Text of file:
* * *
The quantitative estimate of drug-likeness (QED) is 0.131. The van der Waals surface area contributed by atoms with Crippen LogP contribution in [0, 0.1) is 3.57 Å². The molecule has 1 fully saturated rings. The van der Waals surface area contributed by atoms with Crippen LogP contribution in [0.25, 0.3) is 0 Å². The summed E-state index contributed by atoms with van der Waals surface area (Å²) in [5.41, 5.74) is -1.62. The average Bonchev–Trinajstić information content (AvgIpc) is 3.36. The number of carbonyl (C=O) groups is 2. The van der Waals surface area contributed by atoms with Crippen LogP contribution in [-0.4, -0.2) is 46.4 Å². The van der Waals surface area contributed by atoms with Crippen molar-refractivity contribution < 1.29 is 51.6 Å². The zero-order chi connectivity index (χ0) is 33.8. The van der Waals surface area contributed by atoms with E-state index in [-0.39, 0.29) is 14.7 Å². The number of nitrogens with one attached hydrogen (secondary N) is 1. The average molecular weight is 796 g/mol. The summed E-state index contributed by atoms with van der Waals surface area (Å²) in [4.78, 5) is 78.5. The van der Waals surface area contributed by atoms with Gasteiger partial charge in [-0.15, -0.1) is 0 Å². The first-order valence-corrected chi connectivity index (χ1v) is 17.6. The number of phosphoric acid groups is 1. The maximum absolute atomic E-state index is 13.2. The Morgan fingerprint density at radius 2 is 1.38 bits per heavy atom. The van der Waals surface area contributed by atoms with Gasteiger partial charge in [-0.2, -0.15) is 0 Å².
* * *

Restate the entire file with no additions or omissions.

The quantitative estimate of drug-likeness (QED) is 0.131. The van der Waals surface area contributed by atoms with Crippen LogP contribution in [0, 0.1) is 3.57 Å². The molecule has 1 fully saturated rings. The van der Waals surface area contributed by atoms with Crippen LogP contribution in [0.25, 0.3) is 0 Å². The summed E-state index contributed by atoms with van der Waals surface area (Å²) in [5.41, 5.74) is -1.62. The average Bonchev–Trinajstić information content (AvgIpc) is 3.36. The number of carbonyl (C=O) groups is 2. The van der Waals surface area contributed by atoms with Crippen LogP contribution in [-0.4, -0.2) is 46.4 Å². The van der Waals surface area contributed by atoms with Crippen molar-refractivity contribution < 1.29 is 51.6 Å². The zero-order chi connectivity index (χ0) is 33.8. The van der Waals surface area contributed by atoms with E-state index in [-0.39, 0.29) is 14.7 Å². The number of nitrogens with one attached hydrogen (secondary N) is 1. The average molecular weight is 796 g/mol. The summed E-state index contributed by atoms with van der Waals surface area (Å²) in [4.78, 5) is 78.5. The van der Waals surface area contributed by atoms with Gasteiger partial charge in [-0.15, -0.1) is 0 Å². The first-order valence-corrected chi connectivity index (χ1v) is 17.6. The number of phosphoric acid groups is 1. The maximum absolute atomic E-state index is 13.2. The Morgan fingerprint density at radius 2 is 1.38 bits per heavy atom. The van der Waals surface area contributed by atoms with Gasteiger partial charge in [-0.2, -0.15) is 0 Å².